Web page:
New Forests

, Volume 30, Issue 2, pp 295–311

Quantifying root system quality of nursery seedlings and relationship to outplanting performance


DOI: 10.1007/s11056-005-7480-y

Cite this article as:
Davis, A. & Jacobs, D. New Forest (2005) 30: 295. doi:10.1007/s11056-005-7480-y


With over 1.5 billion forest tree seedlings produced annually in the USA, seedling quality assessment is critical to ensure reforestation success. While height and root-collar diameter are the most common traits evaluated during seedling quality assessment, above-ground morphology is not always an accurate predictor of performance after outplanting. Root system morphology and physiological status may provide a more accurate indication of seedling potential. However, relatively few studies have attempted to quantitatively assess root system quality in relation to outplanting success. Large root volume, high root fibrosity, and an increased number of first-order lateral roots have shown some correlation to improved field performance. Physiological seedling quality assessment is commonly practiced through evaluation of root growth potential. Other tests, such as root electrolyte leakage, have also shown some potential as measures of seedling physiological quality. This review identifies current methods of assessing seedling root system quality and discusses potential shortcomings of these methods. An increased understanding of the suitability of current tests, coupled with the development of new tests and multiple parameter relationships, may foster the development of species and site-specific targets for seedling root system quality assessment. The production of seedlings with root systems that meet high morphological and physiological standards better enables seedlings to rapidly establish and thrive upon outplanting.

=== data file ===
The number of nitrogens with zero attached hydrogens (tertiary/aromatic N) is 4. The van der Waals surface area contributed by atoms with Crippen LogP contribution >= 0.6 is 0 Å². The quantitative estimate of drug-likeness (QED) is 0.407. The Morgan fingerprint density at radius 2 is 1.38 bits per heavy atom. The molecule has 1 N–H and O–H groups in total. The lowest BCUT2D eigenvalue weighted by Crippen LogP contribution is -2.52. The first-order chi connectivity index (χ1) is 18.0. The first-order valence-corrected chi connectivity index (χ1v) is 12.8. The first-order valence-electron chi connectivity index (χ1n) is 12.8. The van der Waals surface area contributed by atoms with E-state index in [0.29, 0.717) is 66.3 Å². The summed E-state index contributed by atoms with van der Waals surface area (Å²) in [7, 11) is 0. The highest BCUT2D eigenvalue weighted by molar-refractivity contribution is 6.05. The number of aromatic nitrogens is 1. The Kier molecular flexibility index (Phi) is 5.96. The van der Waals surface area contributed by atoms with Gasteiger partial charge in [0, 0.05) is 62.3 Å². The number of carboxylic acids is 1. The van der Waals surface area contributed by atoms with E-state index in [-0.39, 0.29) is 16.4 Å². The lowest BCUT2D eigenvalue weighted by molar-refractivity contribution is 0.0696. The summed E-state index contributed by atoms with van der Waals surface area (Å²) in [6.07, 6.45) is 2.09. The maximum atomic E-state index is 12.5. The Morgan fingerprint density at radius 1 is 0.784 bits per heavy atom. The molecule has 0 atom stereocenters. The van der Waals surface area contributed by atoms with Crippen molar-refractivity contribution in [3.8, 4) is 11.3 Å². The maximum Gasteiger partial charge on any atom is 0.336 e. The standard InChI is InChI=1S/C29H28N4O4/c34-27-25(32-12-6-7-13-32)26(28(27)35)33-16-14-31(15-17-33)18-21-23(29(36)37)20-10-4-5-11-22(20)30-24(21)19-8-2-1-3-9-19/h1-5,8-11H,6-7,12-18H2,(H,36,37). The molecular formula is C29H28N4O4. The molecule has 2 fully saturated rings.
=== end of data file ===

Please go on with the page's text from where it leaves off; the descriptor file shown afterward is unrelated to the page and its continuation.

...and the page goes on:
Electrolyte leakageRoot fibrosityRoot growth potentialRoot volumeSeedling quality

Copyright information

© Springer 2005

Authors and Affiliations

  1. 1.Department of Forestry and Natural ResourcesHardwood Tree Improvement and Regeneration Center, Purdue UniversityWest LafayetteUSA